The fundamental issue with animating a visualization is showing the reader how something changes from one position to another. In her book, Visualization Analysis and Design, author Tamara Munzner distinguishes between three kinds of animation: narrative storytelling (i.e., movies), transitions from one state to another, and video playback where the user can control the sequence by playing, pausing, and rewinding. She writes that, “Animation is extremely powerful when used for transitions between two dataset configurations because it helps the user maintain context.”
In the world of data visualization publishing — distinct from the world of presentation slide design — animation can therefore be used in different ways with different impact. In fact, animation is more than simply moving from one slide to the next, adding (or deleting) information as you go, and narrating each chart. Instead, you leave it to the reader to focus their attention on an area of the graph as it transitions or as they control it.
I have identified six general types of data visualization animations: data update (selection and scroll), soft transitions, looping, fun (and sometime gratuitous), and small multiples. I don’t view these animation types as mutually exclusive or exhaustive, but they have helped me organize my thinking around different ways to animate data to explain or communicate information to audiences.
The data update animation: Selection and scroll
Perhaps the most common type of animation is one in which the visualization changes as a result of updated data. There are two different methods for this type of animation: enabling the user to control the data selection or options (think of a data dashboard) and animating the data from one state to another as the user scrolls or clicks.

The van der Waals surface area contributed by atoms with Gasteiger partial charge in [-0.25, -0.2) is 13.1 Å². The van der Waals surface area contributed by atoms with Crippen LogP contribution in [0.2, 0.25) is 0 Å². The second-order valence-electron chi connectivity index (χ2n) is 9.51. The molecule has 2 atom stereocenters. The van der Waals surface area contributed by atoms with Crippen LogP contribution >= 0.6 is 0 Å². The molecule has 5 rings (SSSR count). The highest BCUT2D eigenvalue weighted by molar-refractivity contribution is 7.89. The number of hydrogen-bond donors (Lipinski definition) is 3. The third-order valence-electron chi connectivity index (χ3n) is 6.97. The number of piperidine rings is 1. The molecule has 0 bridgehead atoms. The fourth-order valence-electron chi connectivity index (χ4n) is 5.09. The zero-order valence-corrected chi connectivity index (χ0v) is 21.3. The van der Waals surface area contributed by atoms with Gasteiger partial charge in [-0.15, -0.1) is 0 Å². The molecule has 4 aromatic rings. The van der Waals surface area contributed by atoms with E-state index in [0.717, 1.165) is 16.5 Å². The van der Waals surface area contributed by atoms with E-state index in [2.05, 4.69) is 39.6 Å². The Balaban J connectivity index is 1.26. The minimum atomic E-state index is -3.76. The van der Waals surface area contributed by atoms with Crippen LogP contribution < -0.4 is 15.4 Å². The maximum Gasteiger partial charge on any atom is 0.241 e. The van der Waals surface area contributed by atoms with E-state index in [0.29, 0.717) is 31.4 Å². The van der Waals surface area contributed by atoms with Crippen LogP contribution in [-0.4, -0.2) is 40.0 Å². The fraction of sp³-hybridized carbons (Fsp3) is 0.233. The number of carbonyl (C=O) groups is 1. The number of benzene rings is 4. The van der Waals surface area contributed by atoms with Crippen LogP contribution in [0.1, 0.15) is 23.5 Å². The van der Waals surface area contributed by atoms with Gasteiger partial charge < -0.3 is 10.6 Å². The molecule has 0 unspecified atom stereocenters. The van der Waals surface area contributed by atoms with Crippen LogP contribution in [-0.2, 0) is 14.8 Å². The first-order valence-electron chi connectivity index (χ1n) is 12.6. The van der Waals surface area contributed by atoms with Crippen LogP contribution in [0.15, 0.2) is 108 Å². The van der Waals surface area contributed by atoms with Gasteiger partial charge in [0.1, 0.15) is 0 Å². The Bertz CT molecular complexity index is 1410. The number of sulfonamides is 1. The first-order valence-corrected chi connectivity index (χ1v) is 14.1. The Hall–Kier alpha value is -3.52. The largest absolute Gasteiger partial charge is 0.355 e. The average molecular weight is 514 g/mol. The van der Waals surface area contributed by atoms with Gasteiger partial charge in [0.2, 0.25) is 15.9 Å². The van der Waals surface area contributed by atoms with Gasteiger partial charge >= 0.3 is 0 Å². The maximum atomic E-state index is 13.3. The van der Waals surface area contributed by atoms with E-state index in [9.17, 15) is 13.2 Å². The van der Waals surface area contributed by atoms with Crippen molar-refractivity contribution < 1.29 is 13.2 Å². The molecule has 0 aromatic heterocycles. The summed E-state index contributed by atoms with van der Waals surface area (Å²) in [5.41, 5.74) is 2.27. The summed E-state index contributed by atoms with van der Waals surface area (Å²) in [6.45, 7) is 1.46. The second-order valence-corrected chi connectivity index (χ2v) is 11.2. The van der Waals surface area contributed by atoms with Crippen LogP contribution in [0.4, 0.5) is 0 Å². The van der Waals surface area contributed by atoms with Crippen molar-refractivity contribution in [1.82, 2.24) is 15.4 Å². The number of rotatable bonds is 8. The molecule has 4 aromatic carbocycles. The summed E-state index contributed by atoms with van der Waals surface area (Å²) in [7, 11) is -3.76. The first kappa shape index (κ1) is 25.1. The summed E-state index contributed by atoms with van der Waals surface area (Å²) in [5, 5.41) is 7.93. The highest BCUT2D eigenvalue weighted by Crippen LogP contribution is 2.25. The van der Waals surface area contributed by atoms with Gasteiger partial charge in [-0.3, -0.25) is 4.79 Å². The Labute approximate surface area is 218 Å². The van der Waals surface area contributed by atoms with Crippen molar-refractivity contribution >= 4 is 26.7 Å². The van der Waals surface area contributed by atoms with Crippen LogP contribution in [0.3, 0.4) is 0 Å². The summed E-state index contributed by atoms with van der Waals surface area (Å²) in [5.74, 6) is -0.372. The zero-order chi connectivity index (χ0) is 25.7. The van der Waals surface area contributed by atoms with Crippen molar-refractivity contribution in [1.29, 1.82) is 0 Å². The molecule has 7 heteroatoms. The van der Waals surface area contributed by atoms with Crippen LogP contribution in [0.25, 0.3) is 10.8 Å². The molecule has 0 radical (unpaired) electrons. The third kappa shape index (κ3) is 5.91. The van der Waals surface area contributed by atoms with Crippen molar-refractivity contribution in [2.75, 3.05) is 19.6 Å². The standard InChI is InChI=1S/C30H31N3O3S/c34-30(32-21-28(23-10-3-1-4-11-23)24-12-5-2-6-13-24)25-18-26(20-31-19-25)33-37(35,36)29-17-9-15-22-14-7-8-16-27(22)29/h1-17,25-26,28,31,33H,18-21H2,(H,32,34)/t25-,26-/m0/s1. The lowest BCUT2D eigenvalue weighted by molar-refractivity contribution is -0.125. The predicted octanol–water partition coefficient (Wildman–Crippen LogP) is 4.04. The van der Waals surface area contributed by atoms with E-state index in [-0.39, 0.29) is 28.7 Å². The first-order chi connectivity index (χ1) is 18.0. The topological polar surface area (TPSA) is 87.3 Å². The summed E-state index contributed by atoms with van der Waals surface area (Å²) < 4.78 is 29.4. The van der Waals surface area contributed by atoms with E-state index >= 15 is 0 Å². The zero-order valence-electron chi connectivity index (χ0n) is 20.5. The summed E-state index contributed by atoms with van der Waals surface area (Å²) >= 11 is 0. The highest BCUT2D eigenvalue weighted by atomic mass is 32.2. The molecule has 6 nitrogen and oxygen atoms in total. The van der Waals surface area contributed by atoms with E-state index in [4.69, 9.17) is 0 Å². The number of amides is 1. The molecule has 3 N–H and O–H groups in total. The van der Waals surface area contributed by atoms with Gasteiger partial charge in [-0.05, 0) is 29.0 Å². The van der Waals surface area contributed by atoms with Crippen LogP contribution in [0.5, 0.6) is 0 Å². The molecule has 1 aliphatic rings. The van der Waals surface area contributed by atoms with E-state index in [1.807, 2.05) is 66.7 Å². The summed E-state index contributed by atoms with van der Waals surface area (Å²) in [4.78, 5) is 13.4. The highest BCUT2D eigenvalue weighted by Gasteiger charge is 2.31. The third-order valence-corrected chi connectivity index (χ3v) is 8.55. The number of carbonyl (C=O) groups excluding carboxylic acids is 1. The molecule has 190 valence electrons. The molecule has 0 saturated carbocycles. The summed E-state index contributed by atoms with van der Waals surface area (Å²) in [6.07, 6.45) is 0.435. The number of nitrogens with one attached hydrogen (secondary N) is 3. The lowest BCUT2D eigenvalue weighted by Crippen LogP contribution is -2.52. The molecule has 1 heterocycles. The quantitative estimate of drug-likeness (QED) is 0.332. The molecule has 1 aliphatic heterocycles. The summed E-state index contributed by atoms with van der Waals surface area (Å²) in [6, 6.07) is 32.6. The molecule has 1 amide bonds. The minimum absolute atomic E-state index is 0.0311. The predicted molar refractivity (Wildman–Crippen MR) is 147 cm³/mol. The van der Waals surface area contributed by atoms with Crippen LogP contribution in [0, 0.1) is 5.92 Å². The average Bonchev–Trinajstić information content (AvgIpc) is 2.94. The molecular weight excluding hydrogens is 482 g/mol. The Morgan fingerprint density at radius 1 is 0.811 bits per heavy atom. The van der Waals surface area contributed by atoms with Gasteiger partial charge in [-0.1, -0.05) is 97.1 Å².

I’ll use two Urban Institute examples to illustrate. In Urban’s National Assessment of Educational Progress tool, users can select different years, grades, test types, and demographics to compare results across the 50 states. This animation makes it clear that the data are changing and the states are being re-sorted.
Another approach is to animate the data as the user scrolls or clicks through the page. In this Urban feature on school funding formulas, we use an approach you have likely seen elsewhere — as you scroll through the piece, the bars animate to show the change in values from one state to another. With this approach, the user is able — as Munzner notes — to maintain context from one state to another.
The soft transition animation
A subtler animation technique is to animate a chart as a user arrives to the graph. In Urban’s recent “Black Butterfly” feature, which explores racial segregation and investment in Baltimore, users vertically scroll through a series of maps and graphs paired with text. Notice in this section how the bar chart subtly animates as it appears on the screen — this softens the visualization for users to slow down their perception as the visualization changes.
I distinguish this type of animation from the first two because it is not the data that are transitioning from one set of values to another — the view is transitioning instead (from a map to a bar chart). The animation helps soften the transition between views, and while it may not necessarily help readers better understand the content, it instead helps them move through sets of visuals in an easier, more natural way. This helps readers see there’s a new visual coming into focus in a different section of the story.